Tensions are high at the Grand Canyon this year after a judge’s ruling in April that denied a request to stop new uranium mining at the canyon.
The neighboring Havasupai tribe and conservation groups like the Grand Canyon Trust work hard to put a permanent end to uranium mining at the canyon. The groups are weary of the potential dangers the mining poses to wildlife, the risks of contaminating freshwater springs, and the religious and cultural concerns of several tribes in the region.
Arizona Attorney General Mark Brnovich has led the push to re-open uranium mines after the federal government ruled in 2012 to put a stop to mining in the area.
“So much of what’s happening today in the environmental movement is not about science. It’s not about quality of life. It’s not about clean air. It’s not about clean water,” Burnovich told the Arizona Chamber of Commerce last month. “It’s about control.”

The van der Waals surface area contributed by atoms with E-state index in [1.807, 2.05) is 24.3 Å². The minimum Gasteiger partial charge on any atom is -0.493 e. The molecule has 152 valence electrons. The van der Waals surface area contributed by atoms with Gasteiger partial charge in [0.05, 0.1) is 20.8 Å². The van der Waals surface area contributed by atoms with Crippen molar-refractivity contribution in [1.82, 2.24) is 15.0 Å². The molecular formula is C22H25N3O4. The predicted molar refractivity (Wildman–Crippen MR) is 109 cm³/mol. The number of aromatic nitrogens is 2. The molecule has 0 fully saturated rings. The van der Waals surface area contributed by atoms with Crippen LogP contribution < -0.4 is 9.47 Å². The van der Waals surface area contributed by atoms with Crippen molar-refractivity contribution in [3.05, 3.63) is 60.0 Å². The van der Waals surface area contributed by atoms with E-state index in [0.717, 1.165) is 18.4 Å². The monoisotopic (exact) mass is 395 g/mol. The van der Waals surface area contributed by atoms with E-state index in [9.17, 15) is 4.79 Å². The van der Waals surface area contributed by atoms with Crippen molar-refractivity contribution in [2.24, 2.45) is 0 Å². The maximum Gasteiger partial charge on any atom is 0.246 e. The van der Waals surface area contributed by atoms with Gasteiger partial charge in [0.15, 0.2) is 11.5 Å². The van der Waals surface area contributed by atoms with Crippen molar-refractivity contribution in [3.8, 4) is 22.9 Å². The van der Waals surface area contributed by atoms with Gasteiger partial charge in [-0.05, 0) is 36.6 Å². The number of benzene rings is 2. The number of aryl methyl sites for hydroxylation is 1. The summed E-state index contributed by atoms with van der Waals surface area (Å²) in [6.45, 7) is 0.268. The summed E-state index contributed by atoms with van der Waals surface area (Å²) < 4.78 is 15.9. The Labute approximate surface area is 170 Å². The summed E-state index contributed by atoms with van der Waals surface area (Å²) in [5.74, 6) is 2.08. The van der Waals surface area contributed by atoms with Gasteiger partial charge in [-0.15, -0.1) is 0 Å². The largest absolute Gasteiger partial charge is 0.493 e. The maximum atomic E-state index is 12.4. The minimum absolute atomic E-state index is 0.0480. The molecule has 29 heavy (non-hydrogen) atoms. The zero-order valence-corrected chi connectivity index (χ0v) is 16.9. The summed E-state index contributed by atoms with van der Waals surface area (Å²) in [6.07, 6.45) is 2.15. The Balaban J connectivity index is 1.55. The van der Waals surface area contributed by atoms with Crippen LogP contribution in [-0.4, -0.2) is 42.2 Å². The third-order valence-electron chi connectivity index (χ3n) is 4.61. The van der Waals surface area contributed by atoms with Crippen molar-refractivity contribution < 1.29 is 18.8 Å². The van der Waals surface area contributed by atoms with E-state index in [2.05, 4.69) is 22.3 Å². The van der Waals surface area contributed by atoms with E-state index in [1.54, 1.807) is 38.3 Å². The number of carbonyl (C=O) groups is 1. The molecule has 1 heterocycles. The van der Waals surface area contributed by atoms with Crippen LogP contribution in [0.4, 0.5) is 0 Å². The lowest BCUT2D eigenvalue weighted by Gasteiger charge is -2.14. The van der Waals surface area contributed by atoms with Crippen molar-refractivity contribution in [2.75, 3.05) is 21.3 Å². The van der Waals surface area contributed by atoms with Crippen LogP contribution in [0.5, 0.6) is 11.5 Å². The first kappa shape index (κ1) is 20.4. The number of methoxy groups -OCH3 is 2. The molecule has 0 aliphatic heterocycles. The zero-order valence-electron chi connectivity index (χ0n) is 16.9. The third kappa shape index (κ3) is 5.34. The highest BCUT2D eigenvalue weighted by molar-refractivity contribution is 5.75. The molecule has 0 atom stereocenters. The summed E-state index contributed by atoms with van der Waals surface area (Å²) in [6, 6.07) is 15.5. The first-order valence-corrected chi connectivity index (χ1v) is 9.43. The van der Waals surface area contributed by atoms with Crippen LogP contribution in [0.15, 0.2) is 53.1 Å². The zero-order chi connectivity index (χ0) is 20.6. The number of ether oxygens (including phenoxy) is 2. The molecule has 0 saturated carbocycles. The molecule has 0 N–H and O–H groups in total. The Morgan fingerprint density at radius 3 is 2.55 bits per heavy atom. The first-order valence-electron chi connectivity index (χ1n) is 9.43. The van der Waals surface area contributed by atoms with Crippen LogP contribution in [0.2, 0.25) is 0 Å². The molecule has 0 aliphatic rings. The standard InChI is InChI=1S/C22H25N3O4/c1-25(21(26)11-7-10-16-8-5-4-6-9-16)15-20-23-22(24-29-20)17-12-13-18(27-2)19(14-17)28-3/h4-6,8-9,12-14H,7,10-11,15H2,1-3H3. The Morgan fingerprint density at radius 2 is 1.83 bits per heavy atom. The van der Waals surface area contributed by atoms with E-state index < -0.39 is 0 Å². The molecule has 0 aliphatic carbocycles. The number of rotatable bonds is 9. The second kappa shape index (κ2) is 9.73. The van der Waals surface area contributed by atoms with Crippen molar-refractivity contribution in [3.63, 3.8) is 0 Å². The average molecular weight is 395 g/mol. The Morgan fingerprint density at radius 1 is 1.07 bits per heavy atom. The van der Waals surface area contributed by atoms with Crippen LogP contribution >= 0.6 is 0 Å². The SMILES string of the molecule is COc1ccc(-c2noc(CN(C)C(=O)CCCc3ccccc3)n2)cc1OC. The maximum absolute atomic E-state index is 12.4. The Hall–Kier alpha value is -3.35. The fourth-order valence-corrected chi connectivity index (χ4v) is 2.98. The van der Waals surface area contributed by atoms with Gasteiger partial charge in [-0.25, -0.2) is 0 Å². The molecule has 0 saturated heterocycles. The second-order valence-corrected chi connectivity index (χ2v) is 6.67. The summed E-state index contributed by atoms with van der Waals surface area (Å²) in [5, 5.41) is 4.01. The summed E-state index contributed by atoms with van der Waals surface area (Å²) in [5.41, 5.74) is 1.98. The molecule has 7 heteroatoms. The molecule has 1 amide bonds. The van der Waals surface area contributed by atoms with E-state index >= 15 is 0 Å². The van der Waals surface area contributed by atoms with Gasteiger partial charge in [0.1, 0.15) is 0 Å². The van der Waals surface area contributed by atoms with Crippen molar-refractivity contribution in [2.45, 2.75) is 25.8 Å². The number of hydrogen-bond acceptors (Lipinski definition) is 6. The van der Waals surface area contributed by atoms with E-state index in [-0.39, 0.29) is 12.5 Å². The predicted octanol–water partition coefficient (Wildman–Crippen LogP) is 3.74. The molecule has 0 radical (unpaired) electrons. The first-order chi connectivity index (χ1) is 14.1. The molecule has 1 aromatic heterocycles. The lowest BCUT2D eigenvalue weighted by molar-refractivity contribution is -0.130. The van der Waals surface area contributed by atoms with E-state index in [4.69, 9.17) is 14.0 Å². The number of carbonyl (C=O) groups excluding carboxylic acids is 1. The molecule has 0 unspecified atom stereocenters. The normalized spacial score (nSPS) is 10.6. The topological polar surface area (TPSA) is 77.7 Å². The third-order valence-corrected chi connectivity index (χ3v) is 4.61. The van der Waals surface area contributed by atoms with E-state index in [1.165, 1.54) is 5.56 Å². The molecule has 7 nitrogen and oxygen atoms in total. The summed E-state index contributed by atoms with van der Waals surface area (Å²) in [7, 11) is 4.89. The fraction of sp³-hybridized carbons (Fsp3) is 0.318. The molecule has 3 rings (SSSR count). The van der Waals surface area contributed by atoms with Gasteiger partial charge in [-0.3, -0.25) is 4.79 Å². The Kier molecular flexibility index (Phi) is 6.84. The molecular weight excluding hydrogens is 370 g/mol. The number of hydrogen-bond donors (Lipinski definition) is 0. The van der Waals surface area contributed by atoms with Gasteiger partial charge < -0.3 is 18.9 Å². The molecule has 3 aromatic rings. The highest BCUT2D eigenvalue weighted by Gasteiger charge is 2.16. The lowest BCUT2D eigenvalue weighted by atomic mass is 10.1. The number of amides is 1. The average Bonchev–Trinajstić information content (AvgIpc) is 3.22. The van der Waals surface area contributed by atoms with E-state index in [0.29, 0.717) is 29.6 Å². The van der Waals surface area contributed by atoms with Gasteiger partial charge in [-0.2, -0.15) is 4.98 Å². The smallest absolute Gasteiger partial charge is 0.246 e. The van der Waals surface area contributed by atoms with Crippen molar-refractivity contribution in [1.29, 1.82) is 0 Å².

Roger Clark, the program director for the Grand Canyon Trust, said a group of activists working to “protect and restore the Colorado Plateau” has been a prominent figure in the battle to make the uranium mining ban permanent.
“There’s places where uranium mining probably can be done appropriately, and without any severe risk to public interest,” Clark told Cronkite News last April. “But the Grand Canyon is not one of those places.”
Mining operations at the Grand Canyon halted in 1990 because of plummeting uranium prices. The Grand Canyon’s uranium mines then re-opened in 2010 after explorations began again due to a sharp spike in uranium prices.
For the rest of this article, click here: http://www.wildcat.arizona.edu/article/2015/11/uranium-mining-in-northern-arizona-has-a-controversial-history